Dealing with Mental Health in College

October 8th was dubbed Mental Awareness week at the Mona Law Society which was a great introduction to Youth Month in November where the Focus is on Mental Wellness here in Jamaica. The main focus was to highlight mental health issues faced by students which sparked conversations about this topic which is often neglected or regarded as taboo.

As college students, we are placed under a lot of pressure which have negative effects on our mental health. The types of pressure typically faced by University students are: academic, social and financial.

Academic pressure includes meeting deadlines for assignments, the pressure to ace exams and maintaining an excellent GPA. Social Pressure can be failing to meet your parents’ expectations in school, peer pressure to go partying or even within an intimate relationship to have sex. Financial pressure is the constant worry as it relates to paying tuition fees, living expenses and also finding money for leisure activities. Consider the sheer weight of these problems on the mind of a young adult, still finding his or herself as an individual. It is enough to cause many to crack or undergo mental or nervous breakdowns.

In most cases, we are not socialized positive methods to deal with the issues that we encounter in college. Instead, we face our problems alone and with a naivety that often exacerbates situations thus inducing even more stress.

A great way to prevent academic pressure on our mental health is by being organized. Creating a study timetable which you follow religiously can significantly aid in exam preparations. It decreases the study load closer to the exam date so you won’t be swamped with an excessive amount of material to cover in a short period of time.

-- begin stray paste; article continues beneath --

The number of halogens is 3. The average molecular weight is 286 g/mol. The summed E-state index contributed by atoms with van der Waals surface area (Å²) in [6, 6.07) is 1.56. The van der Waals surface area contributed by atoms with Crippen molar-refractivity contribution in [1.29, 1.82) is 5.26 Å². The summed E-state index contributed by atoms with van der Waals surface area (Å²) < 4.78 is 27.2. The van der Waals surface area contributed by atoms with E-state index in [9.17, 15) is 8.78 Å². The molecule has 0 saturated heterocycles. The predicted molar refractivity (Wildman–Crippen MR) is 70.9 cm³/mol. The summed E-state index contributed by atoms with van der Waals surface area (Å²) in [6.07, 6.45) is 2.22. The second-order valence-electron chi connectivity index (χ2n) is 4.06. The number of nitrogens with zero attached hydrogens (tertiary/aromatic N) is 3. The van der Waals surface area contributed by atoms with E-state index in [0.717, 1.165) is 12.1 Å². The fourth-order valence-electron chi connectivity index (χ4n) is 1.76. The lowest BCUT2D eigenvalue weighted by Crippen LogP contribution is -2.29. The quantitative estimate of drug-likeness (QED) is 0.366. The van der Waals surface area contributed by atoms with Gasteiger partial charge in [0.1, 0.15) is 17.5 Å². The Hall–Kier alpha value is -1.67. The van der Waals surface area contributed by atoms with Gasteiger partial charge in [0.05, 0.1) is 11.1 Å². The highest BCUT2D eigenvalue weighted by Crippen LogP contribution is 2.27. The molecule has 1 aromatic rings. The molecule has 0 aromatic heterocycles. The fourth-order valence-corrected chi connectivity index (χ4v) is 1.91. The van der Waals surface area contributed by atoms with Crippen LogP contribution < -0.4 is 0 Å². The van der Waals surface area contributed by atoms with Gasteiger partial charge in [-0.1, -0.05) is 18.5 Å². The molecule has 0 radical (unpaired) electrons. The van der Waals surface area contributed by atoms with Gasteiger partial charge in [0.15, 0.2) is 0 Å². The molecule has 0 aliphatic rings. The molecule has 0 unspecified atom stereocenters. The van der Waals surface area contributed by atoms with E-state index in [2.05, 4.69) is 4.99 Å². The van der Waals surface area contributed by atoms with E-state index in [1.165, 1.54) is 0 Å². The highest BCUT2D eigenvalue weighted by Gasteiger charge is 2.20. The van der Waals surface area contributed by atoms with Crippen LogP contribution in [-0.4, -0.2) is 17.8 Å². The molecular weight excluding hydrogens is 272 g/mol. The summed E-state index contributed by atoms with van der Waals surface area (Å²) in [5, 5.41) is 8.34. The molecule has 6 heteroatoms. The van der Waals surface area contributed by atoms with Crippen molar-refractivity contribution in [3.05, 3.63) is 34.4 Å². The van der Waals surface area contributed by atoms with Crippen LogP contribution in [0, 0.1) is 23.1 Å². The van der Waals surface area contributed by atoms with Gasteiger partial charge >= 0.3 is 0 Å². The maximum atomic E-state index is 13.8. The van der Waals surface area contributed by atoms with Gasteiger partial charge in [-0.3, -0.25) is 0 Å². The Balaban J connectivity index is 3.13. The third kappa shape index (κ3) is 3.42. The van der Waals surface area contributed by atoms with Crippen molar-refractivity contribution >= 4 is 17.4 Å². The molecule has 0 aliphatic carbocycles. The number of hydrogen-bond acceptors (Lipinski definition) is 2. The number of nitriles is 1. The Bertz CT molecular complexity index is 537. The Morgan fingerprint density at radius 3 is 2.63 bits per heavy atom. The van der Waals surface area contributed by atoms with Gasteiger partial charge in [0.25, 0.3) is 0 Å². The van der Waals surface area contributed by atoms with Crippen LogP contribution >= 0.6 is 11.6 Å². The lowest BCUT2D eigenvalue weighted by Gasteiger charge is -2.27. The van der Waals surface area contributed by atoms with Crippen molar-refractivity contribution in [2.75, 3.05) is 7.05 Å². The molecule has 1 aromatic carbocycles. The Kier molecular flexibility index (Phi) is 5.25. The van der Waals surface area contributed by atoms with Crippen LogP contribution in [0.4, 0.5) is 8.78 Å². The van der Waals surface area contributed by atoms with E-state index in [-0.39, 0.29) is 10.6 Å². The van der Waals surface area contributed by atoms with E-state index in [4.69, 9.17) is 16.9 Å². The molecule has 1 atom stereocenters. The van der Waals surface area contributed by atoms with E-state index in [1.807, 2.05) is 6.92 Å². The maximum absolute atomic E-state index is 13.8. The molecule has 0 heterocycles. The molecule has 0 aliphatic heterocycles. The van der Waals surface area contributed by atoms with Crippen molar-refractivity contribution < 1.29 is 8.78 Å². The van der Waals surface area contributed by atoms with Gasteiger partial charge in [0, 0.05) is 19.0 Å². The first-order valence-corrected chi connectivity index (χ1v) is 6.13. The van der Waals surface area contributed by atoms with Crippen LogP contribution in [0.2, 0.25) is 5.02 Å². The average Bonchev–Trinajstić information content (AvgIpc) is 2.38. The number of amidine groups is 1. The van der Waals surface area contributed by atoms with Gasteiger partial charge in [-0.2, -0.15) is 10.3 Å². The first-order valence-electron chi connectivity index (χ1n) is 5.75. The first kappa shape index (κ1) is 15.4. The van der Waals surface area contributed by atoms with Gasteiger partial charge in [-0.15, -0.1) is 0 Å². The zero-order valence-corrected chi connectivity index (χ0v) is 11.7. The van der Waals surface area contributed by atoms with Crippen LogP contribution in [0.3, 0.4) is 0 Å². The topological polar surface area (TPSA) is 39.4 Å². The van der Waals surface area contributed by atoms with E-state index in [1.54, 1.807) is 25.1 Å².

A hobby can be a great source of relaxation which can put your mind at ease and be an escape from problems. Some examples are playing a sport, reading, playing video games, creating art etc. 

We should never allow our mental health to deteriorate to a point where we become unable to function. I know of several cases where persons suffering from depression, stress, anxiety etc have stopped attending classes and stayed at home because they feel overwhelmed or simply cannot cope. Staying away from school is not a solution to the problem, it only makes the situation worse.

One of the best and most effective ways to remedy an overwhelming mental strain is to speak about the problem with a professional counselor. This is especially true when the source of your frustration is one which you do not wish to communicate to persons close to you as they may be a part of the problem. There is a misconception in our society that one only needs to visit a mental health specialist if they are “mad” to use the local parlance but that is far from the truth. A professional counselor can aid you in addressing the root of your problems and preventing them from escalating and further damaging you. The popular saying ‘prevention is better than cure’ springs to mind. Having had the experience of visiting the UWI Health Centre to meet with one of the counselors I can attest to their helpfulness.

In concluding I think we must acknowledge that mental health is a serious issue which many college students fail to address and we should ensure that we do not neglect it to our detriment.

Written By: Payton Patterson | All Rights Reserved

Payton Patterson is a 3rd-year student in the Faculty of Law at UWI Mona. I am twenty-one years of age, a graduate of Wolmer's Boys’ School. My hobbies include reading, watching football, listening to music and writing. My favorite football teams are Real Madrid and West Ham United. My ambition is to become a sports agent.

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